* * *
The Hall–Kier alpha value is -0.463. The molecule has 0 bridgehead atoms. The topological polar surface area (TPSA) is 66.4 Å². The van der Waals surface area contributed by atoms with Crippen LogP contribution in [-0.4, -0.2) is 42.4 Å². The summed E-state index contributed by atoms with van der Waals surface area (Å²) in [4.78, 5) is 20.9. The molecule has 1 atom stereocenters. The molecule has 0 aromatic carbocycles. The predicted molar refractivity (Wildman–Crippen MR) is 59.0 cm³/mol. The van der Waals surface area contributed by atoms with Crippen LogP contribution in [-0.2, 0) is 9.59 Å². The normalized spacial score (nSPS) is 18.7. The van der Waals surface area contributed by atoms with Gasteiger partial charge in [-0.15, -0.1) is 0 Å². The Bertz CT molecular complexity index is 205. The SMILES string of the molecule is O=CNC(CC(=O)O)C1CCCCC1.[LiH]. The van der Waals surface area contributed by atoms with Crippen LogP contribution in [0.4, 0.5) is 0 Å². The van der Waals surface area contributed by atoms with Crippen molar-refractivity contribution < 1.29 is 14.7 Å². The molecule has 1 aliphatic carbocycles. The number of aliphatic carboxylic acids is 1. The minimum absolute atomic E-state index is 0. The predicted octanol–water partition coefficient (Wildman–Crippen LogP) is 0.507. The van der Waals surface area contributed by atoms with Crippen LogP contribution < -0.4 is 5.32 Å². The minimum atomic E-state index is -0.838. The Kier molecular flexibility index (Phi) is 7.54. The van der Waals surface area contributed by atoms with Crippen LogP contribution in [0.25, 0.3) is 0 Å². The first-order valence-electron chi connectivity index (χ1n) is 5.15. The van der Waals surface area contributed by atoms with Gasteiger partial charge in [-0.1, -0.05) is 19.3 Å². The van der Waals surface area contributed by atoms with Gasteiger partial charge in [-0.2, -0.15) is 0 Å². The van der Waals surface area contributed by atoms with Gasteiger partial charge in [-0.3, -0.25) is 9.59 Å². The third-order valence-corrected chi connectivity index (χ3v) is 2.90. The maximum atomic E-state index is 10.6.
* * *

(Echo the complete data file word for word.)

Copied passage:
The Hall–Kier alpha value is -0.463. The molecule has 0 bridgehead atoms. The topological polar surface area (TPSA) is 66.4 Å². The van der Waals surface area contributed by atoms with Crippen LogP contribution in [-0.4, -0.2) is 42.4 Å². The summed E-state index contributed by atoms with van der Waals surface area (Å²) in [4.78, 5) is 20.9. The molecule has 1 atom stereocenters. The molecule has 0 aromatic carbocycles. The predicted molar refractivity (Wildman–Crippen MR) is 59.0 cm³/mol. The van der Waals surface area contributed by atoms with Crippen LogP contribution in [-0.2, 0) is 9.59 Å². The normalized spacial score (nSPS) is 18.7. The van der Waals surface area contributed by atoms with Gasteiger partial charge in [-0.15, -0.1) is 0 Å². The Bertz CT molecular complexity index is 205. The SMILES string of the molecule is O=CNC(CC(=O)O)C1CCCCC1.[LiH]. The van der Waals surface area contributed by atoms with Crippen LogP contribution in [0.4, 0.5) is 0 Å². The van der Waals surface area contributed by atoms with Crippen molar-refractivity contribution < 1.29 is 14.7 Å². The molecule has 1 aliphatic carbocycles. The number of aliphatic carboxylic acids is 1. The minimum absolute atomic E-state index is 0. The predicted octanol–water partition coefficient (Wildman–Crippen LogP) is 0.507. The van der Waals surface area contributed by atoms with Crippen LogP contribution < -0.4 is 5.32 Å². The minimum atomic E-state index is -0.838. The Kier molecular flexibility index (Phi) is 7.54. The van der Waals surface area contributed by atoms with Crippen LogP contribution in [0.25, 0.3) is 0 Å². The first-order valence-electron chi connectivity index (χ1n) is 5.15. The van der Waals surface area contributed by atoms with Gasteiger partial charge in [-0.1, -0.05) is 19.3 Å². The van der Waals surface area contributed by atoms with Gasteiger partial charge in [-0.2, -0.15) is 0 Å². The van der Waals surface area contributed by atoms with Gasteiger partial charge in [-0.3, -0.25) is 9.59 Å². The third-order valence-corrected chi connectivity index (χ3v) is 2.90. The maximum atomic E-state index is 10.6.